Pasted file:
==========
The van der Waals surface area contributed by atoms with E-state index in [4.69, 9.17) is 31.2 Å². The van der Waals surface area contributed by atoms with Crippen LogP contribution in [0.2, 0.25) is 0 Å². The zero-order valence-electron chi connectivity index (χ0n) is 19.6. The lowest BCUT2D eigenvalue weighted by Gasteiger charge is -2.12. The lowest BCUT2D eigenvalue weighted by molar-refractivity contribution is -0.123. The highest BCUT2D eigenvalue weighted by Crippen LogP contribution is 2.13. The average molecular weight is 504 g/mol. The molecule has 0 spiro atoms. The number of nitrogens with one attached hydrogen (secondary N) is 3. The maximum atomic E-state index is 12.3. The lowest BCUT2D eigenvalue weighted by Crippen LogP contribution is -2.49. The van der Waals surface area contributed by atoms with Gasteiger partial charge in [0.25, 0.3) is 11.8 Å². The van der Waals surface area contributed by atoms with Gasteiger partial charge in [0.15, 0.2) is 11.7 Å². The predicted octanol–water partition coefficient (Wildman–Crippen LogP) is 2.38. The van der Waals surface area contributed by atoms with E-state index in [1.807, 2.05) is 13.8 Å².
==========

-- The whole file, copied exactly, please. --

The van der Waals surface area contributed by atoms with E-state index in [4.69, 9.17) is 31.2 Å². The van der Waals surface area contributed by atoms with Crippen LogP contribution in [0.2, 0.25) is 0 Å². The zero-order valence-electron chi connectivity index (χ0n) is 19.6. The lowest BCUT2D eigenvalue weighted by Gasteiger charge is -2.12. The lowest BCUT2D eigenvalue weighted by molar-refractivity contribution is -0.123. The highest BCUT2D eigenvalue weighted by Crippen LogP contribution is 2.13. The average molecular weight is 504 g/mol. The molecule has 0 spiro atoms. The number of nitrogens with one attached hydrogen (secondary N) is 3. The maximum atomic E-state index is 12.3. The lowest BCUT2D eigenvalue weighted by Crippen LogP contribution is -2.49. The van der Waals surface area contributed by atoms with Gasteiger partial charge in [0.25, 0.3) is 11.8 Å². The van der Waals surface area contributed by atoms with Gasteiger partial charge in [0.15, 0.2) is 11.7 Å². The predicted octanol–water partition coefficient (Wildman–Crippen LogP) is 2.38. The van der Waals surface area contributed by atoms with E-state index in [1.807, 2.05) is 13.8 Å².